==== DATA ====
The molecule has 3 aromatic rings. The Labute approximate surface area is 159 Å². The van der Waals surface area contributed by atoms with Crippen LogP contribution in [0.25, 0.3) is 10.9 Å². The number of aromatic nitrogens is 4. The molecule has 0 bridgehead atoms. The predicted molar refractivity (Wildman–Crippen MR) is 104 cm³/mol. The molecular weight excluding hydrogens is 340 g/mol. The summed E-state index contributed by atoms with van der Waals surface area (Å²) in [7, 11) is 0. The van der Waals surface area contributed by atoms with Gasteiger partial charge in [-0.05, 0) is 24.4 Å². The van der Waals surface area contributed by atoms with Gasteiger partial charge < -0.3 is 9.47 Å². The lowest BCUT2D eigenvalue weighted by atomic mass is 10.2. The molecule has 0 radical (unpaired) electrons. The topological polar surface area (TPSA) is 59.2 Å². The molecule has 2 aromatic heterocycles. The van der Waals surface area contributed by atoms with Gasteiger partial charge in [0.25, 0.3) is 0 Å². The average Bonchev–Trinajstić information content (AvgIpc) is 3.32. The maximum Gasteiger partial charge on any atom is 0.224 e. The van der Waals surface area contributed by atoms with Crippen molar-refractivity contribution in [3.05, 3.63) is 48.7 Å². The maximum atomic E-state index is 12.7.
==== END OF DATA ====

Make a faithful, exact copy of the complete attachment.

The molecule has 3 aromatic rings. The Labute approximate surface area is 159 Å². The van der Waals surface area contributed by atoms with Crippen LogP contribution in [0.25, 0.3) is 10.9 Å². The number of aromatic nitrogens is 4. The molecule has 0 bridgehead atoms. The predicted molar refractivity (Wildman–Crippen MR) is 104 cm³/mol. The molecular weight excluding hydrogens is 340 g/mol. The summed E-state index contributed by atoms with van der Waals surface area (Å²) in [7, 11) is 0. The van der Waals surface area contributed by atoms with Gasteiger partial charge in [-0.05, 0) is 24.4 Å². The van der Waals surface area contributed by atoms with Gasteiger partial charge < -0.3 is 9.47 Å². The lowest BCUT2D eigenvalue weighted by atomic mass is 10.2. The molecule has 0 radical (unpaired) electrons. The topological polar surface area (TPSA) is 59.2 Å². The molecule has 2 aromatic heterocycles. The van der Waals surface area contributed by atoms with Gasteiger partial charge in [0.25, 0.3) is 0 Å². The average Bonchev–Trinajstić information content (AvgIpc) is 3.32. The maximum Gasteiger partial charge on any atom is 0.224 e. The van der Waals surface area contributed by atoms with Crippen molar-refractivity contribution in [3.05, 3.63) is 48.7 Å². The maximum atomic E-state index is 12.7.